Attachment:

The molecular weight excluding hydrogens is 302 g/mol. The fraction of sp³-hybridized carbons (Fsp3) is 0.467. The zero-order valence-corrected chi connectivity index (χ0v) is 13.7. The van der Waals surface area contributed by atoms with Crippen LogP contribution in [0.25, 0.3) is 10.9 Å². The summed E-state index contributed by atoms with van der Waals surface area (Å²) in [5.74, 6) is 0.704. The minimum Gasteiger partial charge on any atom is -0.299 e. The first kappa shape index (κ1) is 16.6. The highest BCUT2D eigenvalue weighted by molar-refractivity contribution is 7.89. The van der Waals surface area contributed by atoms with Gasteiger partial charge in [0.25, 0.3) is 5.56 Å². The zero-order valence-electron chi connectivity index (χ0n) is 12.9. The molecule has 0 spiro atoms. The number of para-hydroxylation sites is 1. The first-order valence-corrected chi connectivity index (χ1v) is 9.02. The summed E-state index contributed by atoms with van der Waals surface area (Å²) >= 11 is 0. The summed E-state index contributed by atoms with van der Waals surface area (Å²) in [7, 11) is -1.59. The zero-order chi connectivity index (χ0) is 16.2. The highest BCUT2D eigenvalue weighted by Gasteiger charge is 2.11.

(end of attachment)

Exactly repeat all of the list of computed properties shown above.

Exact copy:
The molecular weight excluding hydrogens is 302 g/mol. The fraction of sp³-hybridized carbons (Fsp3) is 0.467. The zero-order valence-corrected chi connectivity index (χ0v) is 13.7. The van der Waals surface area contributed by atoms with Crippen LogP contribution in [0.25, 0.3) is 10.9 Å². The summed E-state index contributed by atoms with van der Waals surface area (Å²) in [5.74, 6) is 0.704. The minimum Gasteiger partial charge on any atom is -0.299 e. The first kappa shape index (κ1) is 16.6. The highest BCUT2D eigenvalue weighted by molar-refractivity contribution is 7.89. The van der Waals surface area contributed by atoms with Gasteiger partial charge in [0.25, 0.3) is 5.56 Å². The zero-order valence-electron chi connectivity index (χ0n) is 12.9. The molecule has 0 spiro atoms. The number of para-hydroxylation sites is 1. The first-order valence-corrected chi connectivity index (χ1v) is 9.02. The summed E-state index contributed by atoms with van der Waals surface area (Å²) >= 11 is 0. The summed E-state index contributed by atoms with van der Waals surface area (Å²) in [7, 11) is -1.59. The zero-order chi connectivity index (χ0) is 16.2. The highest BCUT2D eigenvalue weighted by Gasteiger charge is 2.11.